Absa highlights the top 10 things to know about the Budget Speech
1. VAT increased from 14% to 15%
will raise the lion’s share of the R36 billion in additional taxes in 2018/19
through a one percentage point hike in the VAT rate. This is expected to
contribute roughly R23 billion to the fiscus.
To limit the
impact on poor households, the current zero-rating on basic foodstuffs such as
maize meal, brown bread and rice will remain in place.
households will also be compensated through an above average increase in social
grants, while some relief will be provided for lower-income individuals through
an increase in the bottom three personal income tax brackets and the rebates,
finance minister Malusi Gigaba said during his budget speech on Wednesday.
will take effect on April 1 2018.
2. No inflation adjustment for four wealthiest
income tax brackets
will raise almost R7 billion through lower-than-inflation increases to personal
income tax brackets and rebates.
earners will bear the brunt of these increases – while the bottom three
personal income tax brackets as well as the primary, secondary and tertiary
rebates will be partially adjusted for inflation through a 3.1% increase, the
top four brackets will remain unchanged.
3. No wealth tax, but…
has been much speculation about the introduction of a wealth tax – potentially
a land tax or annual net wealth tax – no explicit announcement was made in this
Gigaba announced an increase in the ad-valorem excise duty rate on luxury goods
from 7% to 9%, effective April 1 2018.
the budget review, these duties apply to “goods that are consumed mainly by
wealthier households (such as cosmetics, electronics and golf balls)”.
will also increase from 20% to 25% for estates of R30 million or more. This
will take effect on March 1 2018.
4. No change to capital gains or dividend taxes
tax rate remains unchanged at 20% while the maximum effective capital gains tax
rate for individuals stays at 18%.
5. Higher fuel levies
fuel levy will increase by 22 cents per litre while the Road Accident Fund levy
will rise by 30 cents per litre. This will take effect on April 4.
6. Medical tax credit remains in place, but…
credits have not been abolished, but will only increase from R303 to R310 per
month for the first two beneficiaries (2.3%), and from R204 to R209 per month
(2.5%) for the remaining beneficiaries.
“Over the next
three years, below-inflation increases in medical tax credits will help
government to fund the rollout of national health insurance,” the budget review
also indicated that it was concerned that certain taxpayers might be
“excessively benefiting from this rebate, specifically in instances where
multiple taxpayers contribute toward the medical scheme or expenses of another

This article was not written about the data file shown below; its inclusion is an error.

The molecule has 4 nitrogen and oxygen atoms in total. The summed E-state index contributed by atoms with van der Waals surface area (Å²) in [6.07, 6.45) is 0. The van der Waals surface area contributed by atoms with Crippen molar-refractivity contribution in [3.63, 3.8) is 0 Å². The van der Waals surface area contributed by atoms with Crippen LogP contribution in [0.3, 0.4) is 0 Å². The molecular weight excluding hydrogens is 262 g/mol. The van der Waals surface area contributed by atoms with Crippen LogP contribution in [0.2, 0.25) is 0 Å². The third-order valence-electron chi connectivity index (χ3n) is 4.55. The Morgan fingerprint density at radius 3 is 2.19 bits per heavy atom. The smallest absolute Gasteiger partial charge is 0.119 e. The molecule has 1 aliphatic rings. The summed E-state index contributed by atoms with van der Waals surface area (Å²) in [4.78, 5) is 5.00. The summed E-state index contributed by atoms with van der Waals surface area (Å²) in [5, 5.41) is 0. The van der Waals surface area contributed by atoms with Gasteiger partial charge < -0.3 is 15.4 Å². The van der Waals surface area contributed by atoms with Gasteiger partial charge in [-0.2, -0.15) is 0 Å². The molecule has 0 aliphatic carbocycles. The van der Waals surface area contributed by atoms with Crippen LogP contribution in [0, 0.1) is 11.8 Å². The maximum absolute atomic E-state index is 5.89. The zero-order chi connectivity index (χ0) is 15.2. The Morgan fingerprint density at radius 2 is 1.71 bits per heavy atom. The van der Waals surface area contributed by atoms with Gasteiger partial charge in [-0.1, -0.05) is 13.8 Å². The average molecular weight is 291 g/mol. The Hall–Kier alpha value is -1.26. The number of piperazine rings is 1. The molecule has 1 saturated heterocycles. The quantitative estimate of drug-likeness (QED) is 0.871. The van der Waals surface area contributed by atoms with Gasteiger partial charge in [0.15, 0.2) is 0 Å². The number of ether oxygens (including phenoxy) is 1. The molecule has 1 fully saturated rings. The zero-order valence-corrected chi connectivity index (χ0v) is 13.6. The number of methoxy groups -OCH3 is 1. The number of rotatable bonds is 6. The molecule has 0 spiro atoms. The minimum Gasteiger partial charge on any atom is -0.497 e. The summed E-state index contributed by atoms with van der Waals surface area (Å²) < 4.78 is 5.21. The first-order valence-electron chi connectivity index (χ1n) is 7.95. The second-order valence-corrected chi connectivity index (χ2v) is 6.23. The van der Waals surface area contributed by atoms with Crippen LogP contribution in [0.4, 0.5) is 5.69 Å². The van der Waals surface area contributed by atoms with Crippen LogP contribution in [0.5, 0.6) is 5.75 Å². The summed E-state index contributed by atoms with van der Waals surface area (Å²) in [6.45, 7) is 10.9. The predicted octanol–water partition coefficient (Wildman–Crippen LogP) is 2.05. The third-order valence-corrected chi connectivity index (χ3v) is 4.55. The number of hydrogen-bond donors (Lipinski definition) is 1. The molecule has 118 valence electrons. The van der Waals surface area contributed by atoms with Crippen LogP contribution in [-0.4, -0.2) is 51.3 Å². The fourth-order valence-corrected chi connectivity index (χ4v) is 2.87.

person (for example, adult children jointly contributing to their elderly
mother’s medical scheme). Where taxpayers carry a share of the medical scheme,
contribution or medical cost, it is proposed that the medical tax credit should
also be apportioned between the various contributors”.
7. Smokers and drinkers pay more
on tobacco products will increase by 8.5%, and those on alcohol between 6% and
8. Economic growth outlook improves, but
Treasury revised its GDP growth projection for 2017 from 0.7% to 1%. It
anticipates growth of 1.5% in 2018, compared to 1.1% in the Medium-Term Budget
“While this is
a good start, there are immediate policy interventions that we need to make to
ensure that we create the right environment for investment, growth and
employment,” Gigaba said.
9. Turnaround plan for state-owned companies
plans to introduce a reform programme for SOCs, which will consider their role
in economic development. Entities like Eskom and SAA have been a huge burden on
government coffers amid allegations of mismanagement and corruption.
will require restructuring with equity investment. In the coming year,
government may be required to provide financial support to several SOCs which
could be done through a combination of disposing of non-core assets, strategic
equity partners, or direct capital injections,” Gigaba said.
10. Roughly R57 billion allocated to free
tertiary education over medium term
will phase in fee-free higher education and training to students from poor and
working-class families,” Gigaba said.
Treasury, all new first-year students with a family income below R350 000 per
universities and TVET colleges in the 2018 academic year will be funded for the
full cost of study. This will be rolled out in subsequent years until all years
of study are covered.
Returning NSFAS students at university will have their
loans for 2018 onwards converted to a bursary.